No tool is more indispensable to an insurance agency than a computer; after all, it’s where the rates come from.
So imagine what went through the heads of thousands of Massachusetts independent insurance agents after they learned the state’s top regulator would with breakneck speed deregulate the state’s one-price-fits-all private passenger auto insurance market, a market in which they write more than 80 percent of the business. How would they give a quote under a totally new and competitive rating system? How would they rate policies with different rules and variables? How would this change the day-to-day running of an agency?
Perhaps nowhere in the state did these questions ring louder than in a small, 8-person office in the center of Needham— headquarters of Boston Software, makers of WinRater, the auto-rating software used by more than 90 percent of Bay State insurance agencies.
“The last six months has been a wild ride,” said Charles Walsh, who co-founded the company back in 1995 with business partner Tom O’Connor. “The commissioner made a decision and we were on the hook. We had to throw out our old product and start anew. We had benefited because we also sell a similar comparative auto product in Connecticut and Rhode Island, but we had to modify it because the rate structure wasn’t as complicated here. Basically we had a new product to make.”
And not a lot of time to make it. The changes to the state’s auto market were finalized at the tail end of last summer, with an April 1 implementation date. That left the company with barely eight months to redevelop and redistribute its comparative auto-rating program. Comparative rating software is a key tool for agents who use it to produce quotes for customers and to match policies to declarations pages to find discrepancies in coverage.
Producing a new comparative auto-rating program was only part of the battle. The biggest challenge lay in acting as a go-between among carriers, regulators, the Registry of Motor Vehicles, other vendors and the more than 1,500 agencies where WinRater was installed. Each of those entities was trying to figure out how to change business practices to perform under a new and fast-approaching Bay State insurance regime.
“So much of the work we had to do was going back and forth between carriers to get rates to quote accurately,” Walsh said. “It had more to with rolling up our sleeves and working with carriers at first.”
Complicating the problem was that carriers didn’t have to file their rates until Mid-November. “So we didn’t know what we had to build,” Walsh said.
Once those rates came trickling in, the software-making started; and the April 1 deadline loomed.
It wasn’t cheap. Boston Software was forced to double its staff to 16, hiring programmers to build out the new version. They worked nights and weekends. They went back and forth with the state, the companies and their insurance agent-clients.
“We had to work around the clock and babysit this thing,” Walsh said. “The fact of the matter is this is a rating product and should be as accurate as possible, as close to the dollar as possible.”
While the core of the new rating product was ready before April 1, much of the functionality that had been in previous versions — like motorcycle rating, for instance — had to be left out until after the deadline, and updated through software patches the company added later — and continues to add, said O’Connor.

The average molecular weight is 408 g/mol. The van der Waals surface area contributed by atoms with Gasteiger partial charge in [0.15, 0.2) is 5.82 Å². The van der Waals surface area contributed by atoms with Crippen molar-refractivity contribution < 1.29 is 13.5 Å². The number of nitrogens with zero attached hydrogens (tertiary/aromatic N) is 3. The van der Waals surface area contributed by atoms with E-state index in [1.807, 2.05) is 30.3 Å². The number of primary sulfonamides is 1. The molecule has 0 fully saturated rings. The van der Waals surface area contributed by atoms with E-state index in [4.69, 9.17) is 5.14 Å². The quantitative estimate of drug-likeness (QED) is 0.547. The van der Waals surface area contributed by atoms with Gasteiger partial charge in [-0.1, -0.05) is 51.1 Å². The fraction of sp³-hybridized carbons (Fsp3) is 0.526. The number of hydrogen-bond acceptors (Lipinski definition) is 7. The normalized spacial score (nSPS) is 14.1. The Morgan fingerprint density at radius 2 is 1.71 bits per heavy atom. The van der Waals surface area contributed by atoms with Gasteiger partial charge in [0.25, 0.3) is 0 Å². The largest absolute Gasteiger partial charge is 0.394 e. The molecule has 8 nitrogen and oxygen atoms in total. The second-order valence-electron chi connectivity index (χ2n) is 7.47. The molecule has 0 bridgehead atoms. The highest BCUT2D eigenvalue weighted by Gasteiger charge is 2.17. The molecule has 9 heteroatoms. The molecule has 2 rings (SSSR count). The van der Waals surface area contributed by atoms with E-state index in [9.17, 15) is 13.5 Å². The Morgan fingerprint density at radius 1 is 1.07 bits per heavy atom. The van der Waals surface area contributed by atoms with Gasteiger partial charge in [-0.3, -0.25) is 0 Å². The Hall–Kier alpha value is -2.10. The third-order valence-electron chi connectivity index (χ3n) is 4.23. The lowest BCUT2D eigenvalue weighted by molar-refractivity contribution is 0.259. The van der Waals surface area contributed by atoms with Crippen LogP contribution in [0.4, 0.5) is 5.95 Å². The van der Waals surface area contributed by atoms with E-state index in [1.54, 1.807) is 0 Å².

“We decided the best way to do this was to get the software built as best we could and then prioritize adding in the updates,” he said.
To get the message out, the company started a blog (“Lane Change“) and sent out e-mails and blast faxes alerting agents as the new changes to the software — sometimes several times a week — became available. Then came the phone calls — thousands of them. Twelve phone lines flow into the main office of Boston Software. For 10 hours a day every day for six weeks, every single line was in use as agents called in with questions about installation and rating. It got to the point where Walsh and O’Connor had an employee spend all day fetching messages from the company’s general voicemail box, where callers would be directed when no staff member could be reached. Those calls were returned on employees’ cell phones, since it routinely took two hours for an office phone line to open up.
“It was beyond crazy,” said Office Manager Heather Concannon. “Agents were getting very frustrated by the process, a lot of them were unfamiliar with some of changes — not just the software, but the way auto insurance is rated under the new system — so we had to walk them through it in some points.”
Carol Bender, who worked on the software, said the changes to the system and to the software amounted to “a total upheaval” for agents. “When these changes were first announced, I couldn’t imagine what the changes would be like,” she said. “It was a little messy, but I am proud of the way we handled it.”
In the end, said Walsh, it all meant a wholesale change for his own company – from the number of employees, to the cost of the product, to the way Boston Software interacts with agents. “It meant a major upheaval on our end as well, but there are so many agents — and ultimately drivers — who depend on our product that we had to do it,” Walsh said. “And I think, for the most part we’ve done a good job.”
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